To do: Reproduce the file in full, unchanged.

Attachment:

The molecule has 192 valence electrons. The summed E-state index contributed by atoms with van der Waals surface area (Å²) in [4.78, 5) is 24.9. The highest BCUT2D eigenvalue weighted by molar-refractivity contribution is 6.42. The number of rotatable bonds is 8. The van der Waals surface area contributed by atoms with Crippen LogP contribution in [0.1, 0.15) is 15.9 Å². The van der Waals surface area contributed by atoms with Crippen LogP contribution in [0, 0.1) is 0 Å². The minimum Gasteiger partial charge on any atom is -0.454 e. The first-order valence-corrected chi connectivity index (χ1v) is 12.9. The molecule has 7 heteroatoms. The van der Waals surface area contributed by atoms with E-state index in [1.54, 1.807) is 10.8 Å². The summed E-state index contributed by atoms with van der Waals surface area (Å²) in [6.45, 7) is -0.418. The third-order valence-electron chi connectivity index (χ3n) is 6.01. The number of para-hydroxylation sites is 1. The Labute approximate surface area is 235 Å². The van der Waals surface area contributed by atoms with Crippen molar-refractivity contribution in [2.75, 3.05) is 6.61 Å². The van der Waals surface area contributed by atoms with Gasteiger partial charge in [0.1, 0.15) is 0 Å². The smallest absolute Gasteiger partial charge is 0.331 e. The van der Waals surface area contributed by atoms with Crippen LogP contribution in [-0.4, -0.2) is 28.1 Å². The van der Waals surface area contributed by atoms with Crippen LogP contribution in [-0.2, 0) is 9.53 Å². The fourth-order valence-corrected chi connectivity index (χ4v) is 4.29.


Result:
The molecule has 192 valence electrons. The summed E-state index contributed by atoms with van der Waals surface area (Å²) in [4.78, 5) is 24.9. The highest BCUT2D eigenvalue weighted by molar-refractivity contribution is 6.42. The number of rotatable bonds is 8. The van der Waals surface area contributed by atoms with Crippen LogP contribution in [0.1, 0.15) is 15.9 Å². The van der Waals surface area contributed by atoms with Crippen LogP contribution in [0, 0.1) is 0 Å². The minimum Gasteiger partial charge on any atom is -0.454 e. The first-order valence-corrected chi connectivity index (χ1v) is 12.9. The molecule has 7 heteroatoms. The van der Waals surface area contributed by atoms with E-state index in [1.54, 1.807) is 10.8 Å². The summed E-state index contributed by atoms with van der Waals surface area (Å²) in [6.45, 7) is -0.418. The third-order valence-electron chi connectivity index (χ3n) is 6.01. The number of para-hydroxylation sites is 1. The Labute approximate surface area is 235 Å². The van der Waals surface area contributed by atoms with Crippen molar-refractivity contribution in [2.75, 3.05) is 6.61 Å². The van der Waals surface area contributed by atoms with Gasteiger partial charge in [0.1, 0.15) is 0 Å². The smallest absolute Gasteiger partial charge is 0.331 e. The van der Waals surface area contributed by atoms with Crippen LogP contribution in [-0.4, -0.2) is 28.1 Å². The van der Waals surface area contributed by atoms with Crippen LogP contribution in [-0.2, 0) is 9.53 Å². The fourth-order valence-corrected chi connectivity index (χ4v) is 4.29.